Currently, the Tucker-Coleman Papers are undergoing a serious overhaul. Groups of boxes are being subdivided into intuitive series within the collection, and the finding aids for each are going digital, making the Tucker Coleman Papers more accessible to researchers than ever.
Tasked with processing the Rosina Bowers Papers series of the Hamilton Family Papers, I opened two boxes of photographs and papers as one would expect to find them in someone’s home, rather than what you would expect in the stacks of an archive. I had two initial reactions to the yet unprocessed collection. I felt privileged to work with such intimate family items, but overwhelmed. Ordinarily, when processing a collection, an archivist considers the original organization of the collection upon its arrival. So how does one go about processing two boxes of undated, unidentified photographs and personal papers that lack any organization?
The Caley Family Papers in Swem Library’s Special Collections consist of letters and diaries spanning almost seventy years and three generations of Caley female descendants. From the 1940s through the 1960s , all three generations of women lived, with no male presence, under one roof or within close distance of one another in Sierra Madre, California. The Caleys were devoutly religious, middle class white women who maintained extensive correspondence with numerous friends and family members. It appears as though none of them had employment outside the home during the last twenty to thirty years of life. They seem to have supported themselves with rental income and stock dividends.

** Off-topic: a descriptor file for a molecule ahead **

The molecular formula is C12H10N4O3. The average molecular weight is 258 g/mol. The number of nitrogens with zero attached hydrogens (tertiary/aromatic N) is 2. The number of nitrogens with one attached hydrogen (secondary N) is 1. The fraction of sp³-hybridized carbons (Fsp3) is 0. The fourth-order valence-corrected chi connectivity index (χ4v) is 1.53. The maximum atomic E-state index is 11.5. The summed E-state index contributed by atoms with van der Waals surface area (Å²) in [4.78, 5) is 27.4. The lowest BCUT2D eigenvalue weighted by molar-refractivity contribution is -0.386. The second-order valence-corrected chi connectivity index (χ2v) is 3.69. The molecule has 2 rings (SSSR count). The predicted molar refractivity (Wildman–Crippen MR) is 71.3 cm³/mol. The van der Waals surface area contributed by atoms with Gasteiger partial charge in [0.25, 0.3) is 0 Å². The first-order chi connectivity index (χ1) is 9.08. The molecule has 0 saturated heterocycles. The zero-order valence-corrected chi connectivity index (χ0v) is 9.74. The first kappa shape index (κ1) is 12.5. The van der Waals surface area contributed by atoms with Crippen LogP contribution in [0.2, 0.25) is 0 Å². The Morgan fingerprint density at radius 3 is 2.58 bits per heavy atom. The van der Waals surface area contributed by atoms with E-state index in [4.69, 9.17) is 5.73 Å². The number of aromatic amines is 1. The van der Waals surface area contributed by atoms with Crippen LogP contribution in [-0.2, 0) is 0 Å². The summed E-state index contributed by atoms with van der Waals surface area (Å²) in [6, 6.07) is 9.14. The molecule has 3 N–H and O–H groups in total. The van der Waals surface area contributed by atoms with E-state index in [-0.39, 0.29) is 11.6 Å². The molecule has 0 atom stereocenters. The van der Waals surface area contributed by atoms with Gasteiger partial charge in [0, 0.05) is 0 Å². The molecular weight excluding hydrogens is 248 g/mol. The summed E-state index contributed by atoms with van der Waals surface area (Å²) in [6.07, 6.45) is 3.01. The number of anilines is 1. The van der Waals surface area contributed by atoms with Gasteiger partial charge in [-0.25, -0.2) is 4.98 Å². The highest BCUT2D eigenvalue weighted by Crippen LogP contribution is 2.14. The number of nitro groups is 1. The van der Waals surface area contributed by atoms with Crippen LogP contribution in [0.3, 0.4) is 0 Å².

A popular means of documenting personal interests and life events, the practice of scrapbooking dates back centuries. In contrast to the modern practice of pasting family photographs and vacation mementos onto brightly colored paper, early scrapbooks were often compilations of newspaper clippings, artwork, hand-copied quotes, and letters. In addition to being aesthetically interesting, old scrapbooks provide unique insight on the lives of their creators. What did an individual decide was worthy to keep? How does ephemera reflect personal, local, and national events?
One of the neat things about working at the SCRC is the sheer variety of projects we oversee. Last time, I told you a bit about the rewards and challenges of putting together an exhibit, but, recently, I got to try my hand at another major part of archival work: processing a collection.